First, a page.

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Big downtown deals may die if state historic tax credits are suspended

by Steve Lackmeyer Modified: May 25, 2010 at 5:21 pm •  Published: May 25, 2010
/articleid/3463642/1/pictures/958209">Photo - The Bond Bakery, as shown in 1978 when it closed. Photo by Doug Hoke, the oklahoman archive
The Bond Bakery, as shown in 1978 when it closed. Photo by Doug Hoke, the oklahoman archive
Within Oklahoma he has a project list totaling $50 million and work completed to date includes the Surety Apartments in downtown Muskogee.

Hassenflu’s plans in Oklahoma City go beyond the Bond Bakery and could create a northern counterpart to Mason’s development on NW 9. On a normal day I wouldn’t write about such a development yet, since the deal isn’t done.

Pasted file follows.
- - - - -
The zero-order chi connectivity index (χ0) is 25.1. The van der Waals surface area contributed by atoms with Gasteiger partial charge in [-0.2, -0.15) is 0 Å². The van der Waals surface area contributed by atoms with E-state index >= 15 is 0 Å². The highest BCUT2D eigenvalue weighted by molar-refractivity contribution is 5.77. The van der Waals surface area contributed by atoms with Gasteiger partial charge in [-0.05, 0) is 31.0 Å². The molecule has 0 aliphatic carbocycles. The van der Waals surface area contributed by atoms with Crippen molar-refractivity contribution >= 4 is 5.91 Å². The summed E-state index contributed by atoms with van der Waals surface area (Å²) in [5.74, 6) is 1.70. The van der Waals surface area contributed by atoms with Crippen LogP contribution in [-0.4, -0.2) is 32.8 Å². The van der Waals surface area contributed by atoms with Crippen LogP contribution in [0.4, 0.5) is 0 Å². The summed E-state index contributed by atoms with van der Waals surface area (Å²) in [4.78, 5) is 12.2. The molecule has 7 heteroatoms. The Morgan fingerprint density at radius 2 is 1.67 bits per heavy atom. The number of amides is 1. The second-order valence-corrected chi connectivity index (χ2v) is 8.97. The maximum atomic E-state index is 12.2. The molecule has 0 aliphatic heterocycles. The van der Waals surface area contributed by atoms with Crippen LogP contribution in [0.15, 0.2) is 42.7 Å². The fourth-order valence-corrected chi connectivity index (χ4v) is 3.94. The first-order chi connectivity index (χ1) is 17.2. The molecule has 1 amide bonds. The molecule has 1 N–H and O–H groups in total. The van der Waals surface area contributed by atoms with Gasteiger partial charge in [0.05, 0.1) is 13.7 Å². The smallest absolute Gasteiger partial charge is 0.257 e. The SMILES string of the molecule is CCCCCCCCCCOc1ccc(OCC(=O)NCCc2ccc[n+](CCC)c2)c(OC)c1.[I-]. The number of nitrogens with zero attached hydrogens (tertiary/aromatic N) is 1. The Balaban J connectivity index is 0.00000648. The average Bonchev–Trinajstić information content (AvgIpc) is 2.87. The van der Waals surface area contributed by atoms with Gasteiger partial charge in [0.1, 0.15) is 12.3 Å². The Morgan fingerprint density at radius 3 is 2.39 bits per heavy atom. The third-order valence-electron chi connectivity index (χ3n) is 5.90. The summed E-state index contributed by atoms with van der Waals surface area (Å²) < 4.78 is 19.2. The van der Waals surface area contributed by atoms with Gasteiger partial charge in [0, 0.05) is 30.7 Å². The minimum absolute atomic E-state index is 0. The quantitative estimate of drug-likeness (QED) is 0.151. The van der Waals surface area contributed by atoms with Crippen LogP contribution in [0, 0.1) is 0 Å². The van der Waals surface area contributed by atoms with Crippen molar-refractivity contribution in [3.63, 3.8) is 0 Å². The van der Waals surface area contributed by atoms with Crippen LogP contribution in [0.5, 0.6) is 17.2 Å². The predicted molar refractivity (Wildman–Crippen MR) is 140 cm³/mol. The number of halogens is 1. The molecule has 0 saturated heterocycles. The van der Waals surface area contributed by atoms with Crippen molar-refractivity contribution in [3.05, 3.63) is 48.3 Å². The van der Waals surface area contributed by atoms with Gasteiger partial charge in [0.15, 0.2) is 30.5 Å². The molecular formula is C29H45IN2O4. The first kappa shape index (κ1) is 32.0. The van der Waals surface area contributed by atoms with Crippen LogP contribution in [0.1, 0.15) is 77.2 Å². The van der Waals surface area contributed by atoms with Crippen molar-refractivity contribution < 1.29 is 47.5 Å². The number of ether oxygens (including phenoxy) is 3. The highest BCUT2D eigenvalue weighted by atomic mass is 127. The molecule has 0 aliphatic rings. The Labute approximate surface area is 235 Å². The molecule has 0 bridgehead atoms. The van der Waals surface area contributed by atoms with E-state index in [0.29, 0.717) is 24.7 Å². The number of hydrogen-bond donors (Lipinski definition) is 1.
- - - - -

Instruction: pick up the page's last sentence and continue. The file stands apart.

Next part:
But those passionate about downtown might be interested in knowing that Hassenflu is planning a halt to all of his Oklahoma projects if Gov. Brad Henry signs a two-year moratorium on state historic tax credits.

That list includes the Bond Bakery, and its prospective redevelopment joins properties in the MidTown Renaissance project and conversion of the old Fred Jones factory west of downtown that now have a much murkier future ahead.

by Steve Lackmeyer
Business Reporter
Steve Lackmeyer is a reporter, columnist and author who started his career at The Oklahoman in 1990. Since then, he has won numerous awards for his coverage, which included the 1995 bombing of the Alfred P. Murrah Federal Building, the city's...
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